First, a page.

Boereboom, CL; Blackwell, James; Williams, John P; Phillips, Bethan; Lund, Jonathan (2019-05)
    BACKGROUND: Preoperative cardiorespiratory fitness (CRF) in colorectal cancer (CRC) patients has been shown to affect postoperative outcomes. The aim of this study was to test the feasibility of high-intensity interval training (HIIT) for improving fitness in preoperative CRC patients within the 31-day cancer waiting time targets imposed in the UK. METHODS: Eighteen CRC patients (13 males, mean age: 67 years (range: 52-77 years) participated in supervised HIIT on cycle ergometers 3 or 4 times each week prior to surgery. Exercise intensity during 5x1-minute HIIT intervals (interspersed with 90-seconds recovery) was 100-120% maximum wattage achieved at a baseline cardiopulmonary exercise test (CPET). CPET before and after HIIT was used to assess CRF. RESULTS: Patients completed a mean of 8 HIIT sessions (range 6-14) over 19 days (SD 7). There was no significant increase in VO2 peak (23.9±7.0 vs. 24.2±7.8 ml/kg/min (mean±SD), p=0.58) or anaerobic threshold (AT: 14.0±3.4 vs. 14.5±4.5 ml/kg/min, p=0.50) after HIIT. There was a significant reduction in resting systolic blood pressure (152±19 vs. 142±19 mmHg, p=0.0005) and heart rate at submaximal exercise intensities after HIIT. CONCLUSIONS: Our pragmatic HIIT exercise protocol did not improve the preoperative fitness of CRC patients within the 31-day window available in the UK to meet cancer surgical waiting time targets.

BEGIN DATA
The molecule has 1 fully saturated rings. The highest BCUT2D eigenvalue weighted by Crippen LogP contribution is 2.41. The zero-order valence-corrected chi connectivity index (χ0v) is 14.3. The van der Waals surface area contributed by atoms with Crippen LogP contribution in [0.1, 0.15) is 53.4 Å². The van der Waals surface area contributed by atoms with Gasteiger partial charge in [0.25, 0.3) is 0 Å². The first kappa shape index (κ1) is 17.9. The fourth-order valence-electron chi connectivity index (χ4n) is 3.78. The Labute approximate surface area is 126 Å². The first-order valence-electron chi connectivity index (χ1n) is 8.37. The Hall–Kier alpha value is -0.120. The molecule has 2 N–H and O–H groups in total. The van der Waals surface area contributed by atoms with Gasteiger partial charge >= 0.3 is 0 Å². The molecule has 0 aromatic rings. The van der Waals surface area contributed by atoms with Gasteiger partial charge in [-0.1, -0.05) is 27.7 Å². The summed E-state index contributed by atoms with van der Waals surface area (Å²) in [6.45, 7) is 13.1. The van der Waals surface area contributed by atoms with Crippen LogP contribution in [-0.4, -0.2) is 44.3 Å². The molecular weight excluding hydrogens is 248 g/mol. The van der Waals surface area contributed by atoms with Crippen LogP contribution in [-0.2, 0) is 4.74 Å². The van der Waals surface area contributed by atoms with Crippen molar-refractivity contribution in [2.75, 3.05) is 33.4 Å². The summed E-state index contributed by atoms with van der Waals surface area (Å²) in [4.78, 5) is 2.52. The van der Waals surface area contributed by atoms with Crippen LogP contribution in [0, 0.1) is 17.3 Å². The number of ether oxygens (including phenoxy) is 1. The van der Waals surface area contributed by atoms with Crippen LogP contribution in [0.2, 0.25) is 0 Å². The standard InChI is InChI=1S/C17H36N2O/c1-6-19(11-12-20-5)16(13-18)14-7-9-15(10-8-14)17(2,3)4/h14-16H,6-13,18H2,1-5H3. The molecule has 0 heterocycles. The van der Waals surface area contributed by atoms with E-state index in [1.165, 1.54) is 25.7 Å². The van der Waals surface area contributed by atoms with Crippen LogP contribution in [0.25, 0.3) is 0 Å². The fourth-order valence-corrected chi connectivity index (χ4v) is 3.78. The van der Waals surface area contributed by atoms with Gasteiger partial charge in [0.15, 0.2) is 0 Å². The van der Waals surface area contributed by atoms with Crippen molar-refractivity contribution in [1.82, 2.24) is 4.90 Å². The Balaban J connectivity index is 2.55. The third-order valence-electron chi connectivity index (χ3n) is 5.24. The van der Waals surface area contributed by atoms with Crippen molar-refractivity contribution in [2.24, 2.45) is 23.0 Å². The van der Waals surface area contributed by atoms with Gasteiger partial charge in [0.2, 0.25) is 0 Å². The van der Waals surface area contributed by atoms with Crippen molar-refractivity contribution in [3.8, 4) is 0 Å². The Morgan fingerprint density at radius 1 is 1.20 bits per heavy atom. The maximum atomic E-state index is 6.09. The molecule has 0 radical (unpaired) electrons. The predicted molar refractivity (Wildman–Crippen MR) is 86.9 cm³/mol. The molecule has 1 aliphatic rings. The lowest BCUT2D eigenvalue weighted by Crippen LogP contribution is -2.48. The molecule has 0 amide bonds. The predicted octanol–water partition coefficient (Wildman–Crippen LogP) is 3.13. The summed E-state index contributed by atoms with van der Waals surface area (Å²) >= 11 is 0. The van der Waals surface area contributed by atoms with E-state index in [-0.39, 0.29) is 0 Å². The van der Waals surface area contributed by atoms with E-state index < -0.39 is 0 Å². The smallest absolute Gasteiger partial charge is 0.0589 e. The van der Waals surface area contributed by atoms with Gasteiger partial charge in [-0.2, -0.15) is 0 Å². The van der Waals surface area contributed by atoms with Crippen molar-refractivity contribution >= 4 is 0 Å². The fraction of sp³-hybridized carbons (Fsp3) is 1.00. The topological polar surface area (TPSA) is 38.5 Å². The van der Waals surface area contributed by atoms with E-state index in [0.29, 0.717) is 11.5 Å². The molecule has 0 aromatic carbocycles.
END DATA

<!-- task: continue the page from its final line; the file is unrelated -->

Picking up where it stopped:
• Who seeks physiotherapy or exercise treatment for hip and knee osteoarthritis? A cross-sectional analysis of the english longitudinal study of age cohort.

    Smith, Benjamin (2019-02)